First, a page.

Entreri sighed. He felt as though he had had variations of this same conversation with her, and others like her, too many times before. "Because, my dear temporary traveling companion, I can't." He stared at her with a steady gaze. "That is yet another thing I cannot do." In a strange way, he was slowly awakening to the fact that he was fond of her.
Catti-brie's expression faltered. Uncertainty entered into her eyes, and her lower lip trembled almost imperceptibly. She didn't want to accept what he had just said as the truth. "But…that makes ye sound like nothing but a slave."
"I am," Artemis said, shrugging. "I am as close to a slave as the guilds of Calimport can get. If I refused to kill for them, I would be killed." He shook his head slightly. "You can have no doubt about that. And if I left for good, they would bring me back."
She stared at him, sick at the words he was so calmly using to explain to her.
He raised an eyebrow at her. "You do remember Regis? I assume that he is still your friend, in spite of his… actions."
Catti-brie put together his reference almost in spite of herself. "They would send someone after you like they sent ye after me friend."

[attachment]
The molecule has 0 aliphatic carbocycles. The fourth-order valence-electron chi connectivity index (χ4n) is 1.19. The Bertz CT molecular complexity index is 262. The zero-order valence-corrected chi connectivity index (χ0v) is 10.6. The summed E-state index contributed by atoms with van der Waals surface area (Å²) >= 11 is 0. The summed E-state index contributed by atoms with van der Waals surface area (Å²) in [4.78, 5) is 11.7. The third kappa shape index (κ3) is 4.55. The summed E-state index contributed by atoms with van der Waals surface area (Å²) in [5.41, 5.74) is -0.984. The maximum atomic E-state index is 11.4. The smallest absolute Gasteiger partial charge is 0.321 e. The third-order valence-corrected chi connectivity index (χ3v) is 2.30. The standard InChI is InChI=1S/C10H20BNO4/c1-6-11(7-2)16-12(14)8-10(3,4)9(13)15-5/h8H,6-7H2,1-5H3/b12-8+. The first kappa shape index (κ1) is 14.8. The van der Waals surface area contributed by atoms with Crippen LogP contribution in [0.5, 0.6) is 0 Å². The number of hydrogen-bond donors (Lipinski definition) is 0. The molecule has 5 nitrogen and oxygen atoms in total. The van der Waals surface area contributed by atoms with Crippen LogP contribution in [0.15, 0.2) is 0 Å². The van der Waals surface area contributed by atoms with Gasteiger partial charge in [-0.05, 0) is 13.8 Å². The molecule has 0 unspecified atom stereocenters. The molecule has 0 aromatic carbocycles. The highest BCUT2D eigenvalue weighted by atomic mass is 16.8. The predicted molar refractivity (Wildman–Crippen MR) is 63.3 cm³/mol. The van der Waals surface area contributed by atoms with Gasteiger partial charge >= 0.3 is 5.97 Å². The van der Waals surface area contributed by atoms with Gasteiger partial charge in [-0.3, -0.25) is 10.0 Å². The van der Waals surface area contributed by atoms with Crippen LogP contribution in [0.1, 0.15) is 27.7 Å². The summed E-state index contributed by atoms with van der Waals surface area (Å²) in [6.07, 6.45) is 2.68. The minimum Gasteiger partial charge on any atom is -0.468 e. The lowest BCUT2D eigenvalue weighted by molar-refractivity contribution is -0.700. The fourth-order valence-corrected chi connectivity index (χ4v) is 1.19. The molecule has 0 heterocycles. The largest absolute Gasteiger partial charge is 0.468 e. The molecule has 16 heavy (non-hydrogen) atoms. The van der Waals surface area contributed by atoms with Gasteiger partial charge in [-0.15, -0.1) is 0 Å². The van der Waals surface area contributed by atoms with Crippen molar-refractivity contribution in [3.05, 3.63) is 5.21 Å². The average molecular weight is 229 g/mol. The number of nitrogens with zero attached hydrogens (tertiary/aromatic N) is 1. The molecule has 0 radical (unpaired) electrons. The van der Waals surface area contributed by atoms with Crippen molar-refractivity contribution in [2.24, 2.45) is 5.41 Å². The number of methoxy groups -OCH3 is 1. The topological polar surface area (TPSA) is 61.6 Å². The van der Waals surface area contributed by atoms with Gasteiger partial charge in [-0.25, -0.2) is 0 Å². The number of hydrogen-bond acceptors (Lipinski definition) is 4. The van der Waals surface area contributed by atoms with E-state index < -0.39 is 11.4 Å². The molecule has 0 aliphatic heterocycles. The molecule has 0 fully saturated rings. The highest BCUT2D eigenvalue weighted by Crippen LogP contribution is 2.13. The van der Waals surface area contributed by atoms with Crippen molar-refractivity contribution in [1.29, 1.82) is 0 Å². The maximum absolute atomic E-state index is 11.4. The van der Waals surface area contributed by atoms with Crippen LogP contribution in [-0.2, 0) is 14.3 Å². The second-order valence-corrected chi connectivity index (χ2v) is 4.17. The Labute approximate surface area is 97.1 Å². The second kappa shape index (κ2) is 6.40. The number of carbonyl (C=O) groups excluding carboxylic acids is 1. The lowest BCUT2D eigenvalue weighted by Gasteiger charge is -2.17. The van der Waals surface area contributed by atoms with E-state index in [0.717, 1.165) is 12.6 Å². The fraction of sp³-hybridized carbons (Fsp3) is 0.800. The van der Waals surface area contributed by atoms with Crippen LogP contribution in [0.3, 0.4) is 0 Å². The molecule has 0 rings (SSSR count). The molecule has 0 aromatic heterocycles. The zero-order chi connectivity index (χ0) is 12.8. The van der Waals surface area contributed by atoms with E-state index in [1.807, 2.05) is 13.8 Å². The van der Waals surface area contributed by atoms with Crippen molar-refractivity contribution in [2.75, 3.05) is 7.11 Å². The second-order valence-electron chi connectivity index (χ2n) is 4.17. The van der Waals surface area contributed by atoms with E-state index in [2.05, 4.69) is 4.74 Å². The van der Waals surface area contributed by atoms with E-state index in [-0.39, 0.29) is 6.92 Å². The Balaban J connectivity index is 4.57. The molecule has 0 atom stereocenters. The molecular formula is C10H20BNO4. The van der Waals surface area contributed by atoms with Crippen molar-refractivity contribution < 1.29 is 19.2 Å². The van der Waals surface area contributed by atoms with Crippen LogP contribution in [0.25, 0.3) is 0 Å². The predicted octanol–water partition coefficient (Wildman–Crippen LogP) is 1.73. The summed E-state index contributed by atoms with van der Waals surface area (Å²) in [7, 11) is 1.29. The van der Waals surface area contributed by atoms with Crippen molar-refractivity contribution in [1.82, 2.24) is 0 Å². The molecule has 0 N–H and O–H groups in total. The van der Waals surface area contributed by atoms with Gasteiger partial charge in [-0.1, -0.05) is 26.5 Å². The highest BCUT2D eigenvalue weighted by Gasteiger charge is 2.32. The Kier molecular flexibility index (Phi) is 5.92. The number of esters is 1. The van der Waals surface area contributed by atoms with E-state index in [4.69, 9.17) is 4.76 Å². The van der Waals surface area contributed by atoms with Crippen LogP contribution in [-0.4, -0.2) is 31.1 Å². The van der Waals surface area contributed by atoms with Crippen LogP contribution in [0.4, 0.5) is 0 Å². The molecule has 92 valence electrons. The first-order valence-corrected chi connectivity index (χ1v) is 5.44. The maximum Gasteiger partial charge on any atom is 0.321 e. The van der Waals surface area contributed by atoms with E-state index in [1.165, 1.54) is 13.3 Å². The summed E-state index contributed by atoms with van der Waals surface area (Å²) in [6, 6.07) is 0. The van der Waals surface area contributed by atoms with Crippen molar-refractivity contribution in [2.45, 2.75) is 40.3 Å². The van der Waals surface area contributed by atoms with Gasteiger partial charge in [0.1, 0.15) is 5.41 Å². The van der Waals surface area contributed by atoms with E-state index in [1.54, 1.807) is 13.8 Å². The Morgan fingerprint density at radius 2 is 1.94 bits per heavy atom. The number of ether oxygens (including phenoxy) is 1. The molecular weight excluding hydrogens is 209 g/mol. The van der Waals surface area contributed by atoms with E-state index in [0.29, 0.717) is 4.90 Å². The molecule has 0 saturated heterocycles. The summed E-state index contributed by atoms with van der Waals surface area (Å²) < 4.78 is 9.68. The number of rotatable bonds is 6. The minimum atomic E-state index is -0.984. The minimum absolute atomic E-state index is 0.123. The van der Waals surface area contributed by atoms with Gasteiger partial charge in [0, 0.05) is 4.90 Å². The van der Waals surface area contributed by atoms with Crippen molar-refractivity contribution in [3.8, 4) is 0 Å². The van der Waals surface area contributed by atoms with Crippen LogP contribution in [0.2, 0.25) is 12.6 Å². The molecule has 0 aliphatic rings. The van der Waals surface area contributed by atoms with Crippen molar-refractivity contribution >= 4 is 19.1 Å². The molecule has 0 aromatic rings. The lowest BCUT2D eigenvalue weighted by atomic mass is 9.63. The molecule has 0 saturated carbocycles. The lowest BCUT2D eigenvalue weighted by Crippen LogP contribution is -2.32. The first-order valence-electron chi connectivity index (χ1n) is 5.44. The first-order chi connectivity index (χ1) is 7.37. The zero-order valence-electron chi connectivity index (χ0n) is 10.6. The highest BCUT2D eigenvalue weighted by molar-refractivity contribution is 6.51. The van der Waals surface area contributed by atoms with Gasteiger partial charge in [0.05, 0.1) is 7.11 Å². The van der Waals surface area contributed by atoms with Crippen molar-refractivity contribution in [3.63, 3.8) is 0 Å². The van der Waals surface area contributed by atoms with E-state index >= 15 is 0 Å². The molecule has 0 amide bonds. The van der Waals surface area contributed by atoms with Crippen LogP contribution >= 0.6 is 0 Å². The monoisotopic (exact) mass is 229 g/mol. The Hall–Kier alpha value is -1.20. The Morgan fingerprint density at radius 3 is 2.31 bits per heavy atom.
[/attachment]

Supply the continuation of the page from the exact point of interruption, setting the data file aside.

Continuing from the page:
Enteeri nodded. Then he got up and brushed the front of his pants off with a casual air bordering on callousness, smiling as if to prove to her that he had his fate figured out and simply didn't care. "So you see it is for the best that I return to Calimport, and never bother you nor your ranger friend of questionable sanity ever again."
They parted ways when they came near to Mithral Hall.
At first, those words he'd spoken in that calm, measured voice of his had horrified Catti-brie. 'Long, too, is my own memory. And are my methods less devious than those of the drow?' She thought he was speaking in threats, that he was saying that he might just come back after all and kill them in their sleep for whatever real or perceived slights they had dealt him.
But, as time went on, the words gnawed at her, and they began to take on a different meaning. She wondered with a pang if he had simply meant to compare himself to the drow, and in that case, due to his obvious distaste for them, she wondered if he might have been obscurely hinting at guilt: he might have been trying to say that he regretted his similarity to the dark elves of Menzoberranzan. The auburn-haired woman's heart leapt in her chest, almost stopping the same way it always did when she and her friends got caught in a dangerous situation that seemed impossible to win. If Artemis Entreri did mean to express a moment of self-doubt and penitence, then maybe the things she'd said to him had made some sort of difference. Maybe she had said things that he would remember, and be compelled by.